On the Ad side of things, you will need to enter the following fields:

  • Opt-in ratio to rewarded video
  • Number of rewarded videos you expect your user to see in a typical day
  • Number of interstitials you expect users to watch in a typical day
  • Number of banners per day

Note that most apps don’t have all 3 at the same time. If your app doesn’t have one of these ad types, simply put 0 (zero). The opt-in ratio to rewarded video is a tricky one if you haven’t started out yet. Consider these values:

  • 10% if you are hiding it inside the virtual goods store
  • 20% if you are prompting users in a specific situations as they run out of a resource
  • 40-60% if you are going to measure and optimize on this parameter and have multiple prompts on a daily basis

If your app have interstitial videos as opposed to rewarded videos, just treat them as regular interstitials.

Traffic Inputs

Another critical set of data for calculating the app revenue is how many users you will have. You will need to enter the expected number of downloads per day and the traffic mix between Tier 1 (US, UK, CA, AU, DE, FR, NO, FI, SE) and Tier 2 countries. If you are unsure about the values for these fields or other fields in the calculator you can also check out our game benchmakrs post.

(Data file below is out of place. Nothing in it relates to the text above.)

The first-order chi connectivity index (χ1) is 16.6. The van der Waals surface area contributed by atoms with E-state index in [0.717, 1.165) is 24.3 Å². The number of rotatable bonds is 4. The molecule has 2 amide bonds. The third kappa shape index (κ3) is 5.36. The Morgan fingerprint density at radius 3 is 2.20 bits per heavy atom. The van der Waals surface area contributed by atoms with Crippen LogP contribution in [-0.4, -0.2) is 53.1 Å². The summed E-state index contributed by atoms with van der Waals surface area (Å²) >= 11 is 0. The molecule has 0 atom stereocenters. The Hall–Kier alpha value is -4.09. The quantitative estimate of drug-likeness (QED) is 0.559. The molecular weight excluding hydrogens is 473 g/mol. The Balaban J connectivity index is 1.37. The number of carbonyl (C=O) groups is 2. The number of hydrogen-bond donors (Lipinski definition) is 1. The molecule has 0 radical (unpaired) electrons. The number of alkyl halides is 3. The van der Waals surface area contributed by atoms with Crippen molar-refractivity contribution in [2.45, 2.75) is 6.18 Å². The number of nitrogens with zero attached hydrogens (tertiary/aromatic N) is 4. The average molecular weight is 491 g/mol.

Ouputs/ Results

Here you will find the estimated daily app revenue alongside other results:

  • User life days – this is how many days the average user will play in your game over his entire life
  • DAU – how many users open your app on a daily basis
  • Tier1 ARPDAU – the daily revenue per active users for tier 1 countries
  • Tier2 ARPDAU – the daily app revenue per user in tier 2 countries
  • The ratio of ad revenue out of the total



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Analytics, App Monetization, Resource

ltv model

In previous blog posts I posted 6 different LTV calculators and received a lot of feedback about the LTV models. Turns out game publishers found them super useful for calculating the LTV of their game. It was great to hear the positive feedback which also led to a lot of conversations about how people are calculating their LTV. Here are some of the learnings I can share.

Specific LTV model is always better than generic one

All our LTV calculators can’t be nearly as accurate as the ones you can build in-house. If you have the money to hire a data sceintist or at least contract one to build a formula for you after you have gethered some data, you will end up with a more accurate model. The reason is simple, in predictive modeling, the more signals you have the more accurate the model will be. All our calculators use retention and arpdau because they need to be widely applicable. However, there are a lot more signals you can feed to a specific model: tutorial completion, level progress, soft currency engagement, challenges completed, … Factoring such signals would give you a better prediction model. Our generic calculators’ main purpose is to get you started, give you a framework to think about LTV prediction and help you do some basic modeling if you are on a budget.